This paper examines survey data to isolate key factors that both motivate and inhibit employer participation in the co-op model in China for engineering education at the university level. The co-op education model in China is still in its nascent stage. As a result, employer attitudes towards the model are still in the formative stage. Key results include:
- Significant factors which encourage employer participation are largely internal to the organizations. These include a desire to create and build close relationships with universities, corporate responsibility to contribute to higher education, company brand promotion inside the university and direct access to new/innovative ideas brought in by students who are receiving the most modern training.
- Factors that inhibit participation are disruptions due to external market fluctuations and employer concerns with students’ abilities to contribute to the mission of the organization. The first factor is not surprising as it reflects the nature of business in general. The latter factor is likely due to the relative newness of the co-op program in China.
The results in this paper provide better insight into the employers’ view of the co-op program and provide guidance for the development of further measures to promote and grow the co-op program in China. Specifically, educational institutions can promote company/university cooperation by encouraging faculty to participate in the research programs founded by companies, inviting companies on campus to sponsor information sessions and/or hold open-house sessions at company locations for students and faculty. In addition, co-op advisory boards including engineering experts from different industries could be established to offer feasible suggestions on how to improve engineering curricula and better align student training with industry needs. As a final item, government can encourage the co-op model both by policy and fiscally. The latter could take the form of tax deductions and company subsidies for their participation in this new model of higher, engineering education.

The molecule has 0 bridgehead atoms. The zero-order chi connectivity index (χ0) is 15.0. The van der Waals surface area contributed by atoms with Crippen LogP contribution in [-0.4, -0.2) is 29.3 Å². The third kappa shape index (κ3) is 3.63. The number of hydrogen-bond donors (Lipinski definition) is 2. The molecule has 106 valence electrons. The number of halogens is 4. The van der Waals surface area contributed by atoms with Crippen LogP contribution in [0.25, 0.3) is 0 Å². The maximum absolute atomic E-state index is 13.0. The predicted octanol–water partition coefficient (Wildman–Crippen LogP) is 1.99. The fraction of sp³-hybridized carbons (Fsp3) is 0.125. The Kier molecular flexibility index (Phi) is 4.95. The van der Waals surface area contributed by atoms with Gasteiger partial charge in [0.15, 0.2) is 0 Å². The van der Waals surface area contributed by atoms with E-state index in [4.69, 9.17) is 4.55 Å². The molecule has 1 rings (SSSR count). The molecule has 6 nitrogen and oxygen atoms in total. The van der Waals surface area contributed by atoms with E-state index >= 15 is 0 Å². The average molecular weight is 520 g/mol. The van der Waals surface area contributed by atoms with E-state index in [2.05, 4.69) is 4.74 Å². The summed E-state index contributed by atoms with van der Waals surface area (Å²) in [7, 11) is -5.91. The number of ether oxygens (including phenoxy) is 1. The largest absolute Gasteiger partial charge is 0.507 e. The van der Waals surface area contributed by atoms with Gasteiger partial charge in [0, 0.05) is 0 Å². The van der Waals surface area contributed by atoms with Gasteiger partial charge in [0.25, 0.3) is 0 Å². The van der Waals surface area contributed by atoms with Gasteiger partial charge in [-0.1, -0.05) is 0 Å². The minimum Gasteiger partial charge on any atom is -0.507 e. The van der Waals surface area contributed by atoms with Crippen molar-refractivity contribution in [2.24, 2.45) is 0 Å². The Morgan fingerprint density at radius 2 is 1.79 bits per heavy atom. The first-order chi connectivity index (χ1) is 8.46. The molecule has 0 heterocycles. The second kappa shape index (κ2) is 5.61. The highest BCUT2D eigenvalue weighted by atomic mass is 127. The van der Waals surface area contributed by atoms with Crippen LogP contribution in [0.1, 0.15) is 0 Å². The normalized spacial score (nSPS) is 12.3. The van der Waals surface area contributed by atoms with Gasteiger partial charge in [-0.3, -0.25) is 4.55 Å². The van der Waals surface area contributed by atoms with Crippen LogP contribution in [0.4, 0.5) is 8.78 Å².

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WACE 2019 Global Institutions Listing.
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About Yafang Mao
Yafang has been actively promoting the co-op education in China since JCI’s inception. Launched in 2013, JCI at Chongqing University became the first major university in China with a co-op program. The institute has now collaborated with more than 60 companies, and the program was awarded by the China Ministry of Education in 2020 as a first-tier practical education class.
About Stephen M Ettorre
Joined UC-Joint Co-op Institute (JCI) after 40 year technical/management career in nuclear and aviation industries. JCI is an inaugural program between UC and Chongqing University (CQU), China featuring co-operative based education for Chinese engineering students. Responsible for instruction in electrical engineering at both schools and mentoring Chinese students in career and professional development from perspective of American education and industry.
About Fu-Lin Tsung
Joined UC after 25 years of research and industrial experience from Georgia Tech School of Aerospace Engineering, Institute for Computational Mechanics in Propulsion at the NASA Glenn Research Center, and GE Aviation. Areas of specialization include computational fluid dynamics, fixed and rotary wing aerodynamics, turbomachinery flow, and engineering education. Currently splitting time teaching on campuses of both UC and Chongqing University.